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  #1 (permalink)  
Old Thu Oct 07, 2004, 09:52am
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A1 stops his dribble with a jump stop and begins pivoting on his right foot. So far no harm done. He then looses his balance but keeps right foot down. In an effort to regain his balance and keep from falling to his knees, with both hands on the ball he touches the ball to the floor and pushes himself back up. Only the ball touches the floor.

Is this double dribble?
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Old Thu Oct 07, 2004, 09:56am
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No, it's perfectly legal.

Z
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Old Thu Oct 07, 2004, 10:01am
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Quote:
Originally posted by zebraman
No, it's perfectly legal.

Z
But we missed the travel when he pivoted after jump-stopping!
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Old Thu Oct 07, 2004, 10:10am
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Quote:
Originally posted by Indy_Ref
But we missed the travel when he pivoted after jump-stopping!
Depends on whay "type" of jump stop he used. The pivot might have been legal.

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Old Thu Oct 07, 2004, 10:12am
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in this example, legal pivot
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Old Thu Oct 07, 2004, 10:14am
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Quote:
Originally posted by bob jenkins
Quote:
Originally posted by Indy_Ref
But we missed the travel when he pivoted after jump-stopping!
Depends on whay "type" of jump stop he used. The pivot might have been legal.

Yes, the player can lift either foot to shoot or pass after a jump-stop...but if the lifted foot returns to the floor, TRAVEL!
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Old Thu Oct 07, 2004, 10:20am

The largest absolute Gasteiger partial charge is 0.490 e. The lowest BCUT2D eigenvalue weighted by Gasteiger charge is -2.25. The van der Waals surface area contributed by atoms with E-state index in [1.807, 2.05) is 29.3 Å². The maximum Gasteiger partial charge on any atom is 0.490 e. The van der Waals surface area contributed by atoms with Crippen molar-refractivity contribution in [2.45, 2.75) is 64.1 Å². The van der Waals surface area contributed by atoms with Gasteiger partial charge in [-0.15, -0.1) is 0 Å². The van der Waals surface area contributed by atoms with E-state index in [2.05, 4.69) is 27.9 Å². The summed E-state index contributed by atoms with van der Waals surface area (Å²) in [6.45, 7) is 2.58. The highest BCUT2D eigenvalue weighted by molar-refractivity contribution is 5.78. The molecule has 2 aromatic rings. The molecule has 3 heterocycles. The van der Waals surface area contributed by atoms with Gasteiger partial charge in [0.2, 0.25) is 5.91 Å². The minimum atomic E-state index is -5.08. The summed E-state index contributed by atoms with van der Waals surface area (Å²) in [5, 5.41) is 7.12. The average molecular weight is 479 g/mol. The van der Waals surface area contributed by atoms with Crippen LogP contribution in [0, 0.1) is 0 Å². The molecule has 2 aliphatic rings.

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Quote:
Originally posted by Indy_Ref
Quote:
Originally posted by bob jenkins
Quote:
Originally posted by Indy_Ref
But we missed the travel when he pivoted after jump-stopping!
Depends on whay "type" of jump stop he used. The pivot might have been legal.

Yes, the player can lift either foot to shoot or pass after a jump-stop...but if the lifted foot returns to the floor, TRAVEL!
Nope, not true.

There are two different types of jumpstops.

If A1 ended his dribble with both feet off the floor, then he can pivot after the jumpstop. This is what Bob is refering to.

If A1 ended his dribble with one feet on the floor and jumped off that foot, then he cannot pivot after the jumpstop. This is what you are referring to.
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Old Thu Oct 07, 2004, 10:21am
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Quote:
Originally posted by Indy_Ref
Quote:
Originally posted by bob jenkins
Quote:
Originally posted by Indy_Ref
But we missed the travel when he pivoted after jump-stopping!
Depends on whay "type" of jump stop he used. The pivot might have been legal.

Yes, the player can lift either foot to shoot or pass after a jump-stop...but if the lifted foot returns to the floor, TRAVEL!
Not necessarily, as Bob said. There's different kinds of "jump stops". The key to the call is to find the pivot foot and then know what the prescribed limits are that relate to that type of jump stop. If you still have your 2002/03 NFHS rule book, there was a good explanation in the POE's- POE #6 to be exact/.
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Old Thu Oct 07, 2004, 10:34am
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Quote:
Originally posted by Jurassic Referee
Quote:
Originally posted by Indy_Ref
Quote: